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Alick Masaya Banda is a second year university student at the University of Malawi, Mzuzu campus. He is studying cartography and is the first member of his family to attend high school, let alone university. He lives with his brother, sister, their partner’s and their four young children. They all do their bit to support this typical Malawian family unit. His father died “many years ago”, his mother lives in a village further down the lake. Alick at 21 is one of the few old people you see in the streets, with half the population under 15 and an average life expectancy of 34, he gave me the respect normally reserved for an elder. We sat chatting out the front of the Graceland Cafe confessing that he’d spent most of his life hanging out there, unaware of the link with Elvis. The only resemblance, although slender, to the original was the white pillars that held up the shabby structure. He told me that I was the friendliest person he had met his year, I told him that he was the first person I had met this year. We both went into hysterics after I reminded him that it was only January 1st.
Malawi enters 2008 as officially the world’s poorest country!! I ask, how could this beautiful mountainous country known as the Warm Heart of Africa be so poor? As with many nations in the region, Malawi was ravaged by slavery then became a British colony known as Nyasaland before having a president for life who lasted well into the 1990’s. Since then, some devastating famines, 60% of its people are HIV positive and an 85% rural population that relies totally on subsidence farming and fishing has driven Malawi further into poverty.
Physically Malawi is one of the most beautiful of the East African nations. Tanzania and Kenya we saw were generally made up of dusty plains with the occasional low hill, with Ngorongoro crater and Mt Kilimanjaro the exceptions, however they made up for the unexceptional scenery with an abundance of wildlife. Malawi had no apparent wildlife to speak of, however compensated with its lush green rolling hills, dramatic mountains and of course, Lake Malawi which dominates the landscape running virtually the full length of the country, from the North to the South. Tobacco accounts for 60% of the countries export earnings; unfortunately the soil is of such low quality that it won’t sustain many other crops.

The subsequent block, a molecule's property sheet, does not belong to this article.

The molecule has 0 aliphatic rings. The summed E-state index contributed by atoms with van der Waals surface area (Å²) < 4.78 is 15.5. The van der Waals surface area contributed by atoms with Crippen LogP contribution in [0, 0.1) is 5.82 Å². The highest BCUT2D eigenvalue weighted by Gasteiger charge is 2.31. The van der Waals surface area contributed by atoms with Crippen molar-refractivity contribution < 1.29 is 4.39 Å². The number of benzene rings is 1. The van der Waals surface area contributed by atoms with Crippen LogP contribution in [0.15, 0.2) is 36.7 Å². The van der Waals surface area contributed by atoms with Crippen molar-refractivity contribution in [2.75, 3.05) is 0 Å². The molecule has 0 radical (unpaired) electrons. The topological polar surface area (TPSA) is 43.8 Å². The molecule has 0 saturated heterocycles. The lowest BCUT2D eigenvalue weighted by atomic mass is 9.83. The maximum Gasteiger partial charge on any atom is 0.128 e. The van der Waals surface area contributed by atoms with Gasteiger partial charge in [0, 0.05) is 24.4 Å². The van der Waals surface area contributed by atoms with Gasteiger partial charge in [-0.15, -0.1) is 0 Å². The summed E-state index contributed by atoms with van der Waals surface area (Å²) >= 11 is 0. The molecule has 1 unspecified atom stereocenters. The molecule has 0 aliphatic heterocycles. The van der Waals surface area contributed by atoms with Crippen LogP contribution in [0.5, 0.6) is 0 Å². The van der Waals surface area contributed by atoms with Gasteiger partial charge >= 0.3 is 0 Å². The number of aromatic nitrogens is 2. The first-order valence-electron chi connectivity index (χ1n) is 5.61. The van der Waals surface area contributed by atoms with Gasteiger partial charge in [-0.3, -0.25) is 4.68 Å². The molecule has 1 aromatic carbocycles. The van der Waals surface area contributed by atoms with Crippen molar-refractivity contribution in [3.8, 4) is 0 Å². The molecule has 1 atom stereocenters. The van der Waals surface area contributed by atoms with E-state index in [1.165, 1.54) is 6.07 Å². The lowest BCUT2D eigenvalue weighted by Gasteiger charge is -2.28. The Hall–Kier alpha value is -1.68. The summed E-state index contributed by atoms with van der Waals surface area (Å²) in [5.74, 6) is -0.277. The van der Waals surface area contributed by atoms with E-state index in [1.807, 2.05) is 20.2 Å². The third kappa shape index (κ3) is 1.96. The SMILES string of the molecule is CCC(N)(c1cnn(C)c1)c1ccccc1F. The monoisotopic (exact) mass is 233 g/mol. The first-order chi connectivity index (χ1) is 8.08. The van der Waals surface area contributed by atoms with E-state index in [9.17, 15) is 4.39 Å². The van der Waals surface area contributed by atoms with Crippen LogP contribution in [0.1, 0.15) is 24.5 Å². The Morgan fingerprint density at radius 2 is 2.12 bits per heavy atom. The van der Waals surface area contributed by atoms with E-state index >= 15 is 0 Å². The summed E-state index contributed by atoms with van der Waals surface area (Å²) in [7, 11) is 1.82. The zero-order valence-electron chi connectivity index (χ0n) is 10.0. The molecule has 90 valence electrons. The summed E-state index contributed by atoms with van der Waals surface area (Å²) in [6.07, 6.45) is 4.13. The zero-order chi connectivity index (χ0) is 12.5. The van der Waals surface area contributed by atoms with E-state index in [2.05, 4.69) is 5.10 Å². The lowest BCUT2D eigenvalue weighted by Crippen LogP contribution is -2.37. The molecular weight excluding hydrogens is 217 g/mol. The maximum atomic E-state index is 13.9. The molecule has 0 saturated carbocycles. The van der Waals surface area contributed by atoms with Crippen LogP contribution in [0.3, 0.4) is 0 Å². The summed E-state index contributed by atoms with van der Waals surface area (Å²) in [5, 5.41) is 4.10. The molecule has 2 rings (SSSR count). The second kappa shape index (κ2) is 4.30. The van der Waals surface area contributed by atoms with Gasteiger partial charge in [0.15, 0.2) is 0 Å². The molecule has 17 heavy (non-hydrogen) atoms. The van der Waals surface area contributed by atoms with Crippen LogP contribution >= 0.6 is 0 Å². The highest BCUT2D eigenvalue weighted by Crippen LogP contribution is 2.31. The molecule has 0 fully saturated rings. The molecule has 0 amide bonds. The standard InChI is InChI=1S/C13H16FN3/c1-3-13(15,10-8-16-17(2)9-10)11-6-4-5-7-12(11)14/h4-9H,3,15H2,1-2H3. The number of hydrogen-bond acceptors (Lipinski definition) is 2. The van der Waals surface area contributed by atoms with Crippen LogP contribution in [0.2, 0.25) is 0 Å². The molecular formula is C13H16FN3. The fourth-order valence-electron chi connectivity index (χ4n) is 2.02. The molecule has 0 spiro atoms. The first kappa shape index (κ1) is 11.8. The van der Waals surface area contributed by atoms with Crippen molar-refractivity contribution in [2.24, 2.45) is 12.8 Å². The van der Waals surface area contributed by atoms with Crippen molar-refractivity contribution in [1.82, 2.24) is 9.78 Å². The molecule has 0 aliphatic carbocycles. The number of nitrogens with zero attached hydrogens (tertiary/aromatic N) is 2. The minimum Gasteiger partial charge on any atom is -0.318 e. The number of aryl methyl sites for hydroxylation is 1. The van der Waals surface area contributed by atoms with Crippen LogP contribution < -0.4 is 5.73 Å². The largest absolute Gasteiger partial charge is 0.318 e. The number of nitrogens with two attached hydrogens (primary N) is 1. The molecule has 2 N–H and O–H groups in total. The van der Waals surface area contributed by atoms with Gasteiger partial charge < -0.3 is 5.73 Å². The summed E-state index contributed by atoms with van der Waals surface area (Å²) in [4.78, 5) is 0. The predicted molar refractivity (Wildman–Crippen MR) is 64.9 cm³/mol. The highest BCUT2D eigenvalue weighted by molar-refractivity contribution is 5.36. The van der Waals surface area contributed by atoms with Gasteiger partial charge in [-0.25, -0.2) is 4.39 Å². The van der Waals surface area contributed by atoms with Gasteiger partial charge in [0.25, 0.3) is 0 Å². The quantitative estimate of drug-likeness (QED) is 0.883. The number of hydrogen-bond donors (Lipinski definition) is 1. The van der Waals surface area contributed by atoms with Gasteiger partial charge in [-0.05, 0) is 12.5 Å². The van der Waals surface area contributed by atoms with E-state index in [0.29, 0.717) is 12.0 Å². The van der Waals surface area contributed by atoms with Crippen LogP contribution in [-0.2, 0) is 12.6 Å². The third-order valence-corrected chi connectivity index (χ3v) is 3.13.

Lake Malawi has massive tourist potential with beautiful white sandy beaches, calm waters and no immediate pollution threat as there is hardly any industry or vehicles in this totally underdeveloped nation. Lacking any real infrastructure Malawi was forgotten by the British who focused all their attention on neighbouring mineral rich Zambia and the strategically important Zimbabwe.
I felt Alick clearly reflected his country, full of hope, tentatively taking small steps onto the world stage but in need of support and encouragement from those with more experience. During the hour I spent with him, we discussed his career options, compared lifestyles and he revealed that entry to University is approximately USD 20.00. He estimated that by the end of the month, he would sell enough hand drawn postcards to afford his 2nd year Uni placement. He then showed me his work, which revealed a significant talent and a unique individual style. I had already decided to support his university entrance, so the reward of some beautiful greeting cards was an added bonus. We exchanged email addresses, I promised to tell his and his country’s story and we parted with a firm handshake, knowing that we had both begun the New Year having made a significant impact to another individual’s life.